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The Political Genesis of Air Raid Precautions and the York Raid of 1942

The Political Genesis of Air Raid Precautions and the York Raid of 1942 Northern History, XXXVI: 2, September 2000 THE POLITICAL GENESIS OF AIR RAID PRECAUTIONS AND THE YORK RAID OF 1942 CHRISTOPHER PRICE York ON THE EARLY MORNING of 29 April 1942 the city of York endured its only large-scale air raid of World War Two, one of the 'Baedeker' series aimed at English cultural centres. The sounding of sirens and the first fall of bombs occurred simultaneously at 2.42 a.m., and the undefended city was then subjected to a harrowing night of violence in which 100 people were killed and as many more seriously injured. This was a heavy toll, comparable to assaults on larger population centres. But the raid was also a grim audit of the political and budgetary conflicts which had shaped Air Raid Precautions CARP) before the War. The impact of these formative troubles was particularly evident in York. The ancient city was a county borough, responsible for its own ARP, and this, coupled, with its openness to assault provides almost a laboratory example of the effects of pre-war British policy in civil defence. In that sense, the experience of York tells much of the political culture of a nation pushed reluctantly towards war. The German attack http://www.deepdyve.com/assets/images/DeepDyve-Logo-lg.png Northern History Taylor & Francis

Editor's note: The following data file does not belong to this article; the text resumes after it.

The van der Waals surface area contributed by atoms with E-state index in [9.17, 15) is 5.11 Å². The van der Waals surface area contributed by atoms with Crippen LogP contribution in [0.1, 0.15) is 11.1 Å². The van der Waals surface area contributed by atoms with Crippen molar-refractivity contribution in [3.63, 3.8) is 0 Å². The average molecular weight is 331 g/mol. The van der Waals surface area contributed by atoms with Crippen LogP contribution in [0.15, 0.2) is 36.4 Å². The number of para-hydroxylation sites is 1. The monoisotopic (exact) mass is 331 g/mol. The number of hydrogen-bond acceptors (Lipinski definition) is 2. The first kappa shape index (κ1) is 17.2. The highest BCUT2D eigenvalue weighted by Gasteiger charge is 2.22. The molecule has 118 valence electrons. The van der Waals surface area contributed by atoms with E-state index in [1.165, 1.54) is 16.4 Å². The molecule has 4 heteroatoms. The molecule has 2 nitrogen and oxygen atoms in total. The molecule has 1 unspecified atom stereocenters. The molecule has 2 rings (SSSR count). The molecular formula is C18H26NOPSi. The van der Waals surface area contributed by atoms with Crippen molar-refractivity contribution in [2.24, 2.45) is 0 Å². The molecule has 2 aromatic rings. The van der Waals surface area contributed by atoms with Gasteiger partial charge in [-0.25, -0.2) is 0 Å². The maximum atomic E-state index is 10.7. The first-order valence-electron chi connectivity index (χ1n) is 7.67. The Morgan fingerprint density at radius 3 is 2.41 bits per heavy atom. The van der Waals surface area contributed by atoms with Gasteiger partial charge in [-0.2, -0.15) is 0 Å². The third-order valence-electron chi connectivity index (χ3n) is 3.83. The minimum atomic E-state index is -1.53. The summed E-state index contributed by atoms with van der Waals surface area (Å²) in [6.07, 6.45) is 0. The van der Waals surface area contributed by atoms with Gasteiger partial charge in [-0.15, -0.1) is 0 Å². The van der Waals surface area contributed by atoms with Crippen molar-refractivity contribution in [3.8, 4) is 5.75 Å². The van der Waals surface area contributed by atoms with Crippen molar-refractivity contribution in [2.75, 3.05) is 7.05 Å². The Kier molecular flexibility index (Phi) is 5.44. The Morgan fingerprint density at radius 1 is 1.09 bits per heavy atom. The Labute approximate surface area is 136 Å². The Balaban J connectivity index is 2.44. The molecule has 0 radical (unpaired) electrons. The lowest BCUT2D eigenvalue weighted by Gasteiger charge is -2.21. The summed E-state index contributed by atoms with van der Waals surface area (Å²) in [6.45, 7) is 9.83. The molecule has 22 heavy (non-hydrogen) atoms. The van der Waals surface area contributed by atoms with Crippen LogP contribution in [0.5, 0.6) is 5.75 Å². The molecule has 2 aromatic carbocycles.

The Political Genesis of Air Raid Precautions and the York Raid of 1942

Northern History , Volume 36 (2): 19 – Sep 1, 2000
19 pages

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Publisher
Taylor & Francis
Copyright
© 2000 Maney Publishing
ISSN
1745-8706
eISSN
0078-172X
DOI
10.1179/007817200790177851
Publisher site
See Article on Publisher Site

Abstract

Northern History, XXXVI: 2, September 2000 THE POLITICAL GENESIS OF AIR RAID PRECAUTIONS AND THE YORK RAID OF 1942 CHRISTOPHER PRICE York ON THE EARLY MORNING of 29 April 1942 the city of York endured its only large-scale air raid of World War Two, one of the 'Baedeker' series aimed at English cultural centres. The sounding of sirens and the first fall of bombs occurred simultaneously at 2.42 a.m., and the undefended city was then subjected to a harrowing night of violence in which 100 people were killed and as many more seriously injured. This was a heavy toll, comparable to assaults on larger population centres. But the raid was also a grim audit of the political and budgetary conflicts which had shaped Air Raid Precautions CARP) before the War. The impact of these formative troubles was particularly evident in York. The ancient city was a county borough, responsible for its own ARP, and this, coupled, with its openness to assault provides almost a laboratory example of the effects of pre-war British policy in civil defence. In that sense, the experience of York tells much of the political culture of a nation pushed reluctantly towards war. The German attack

Journal

Northern HistoryTaylor & Francis

Published: Sep 1, 2000

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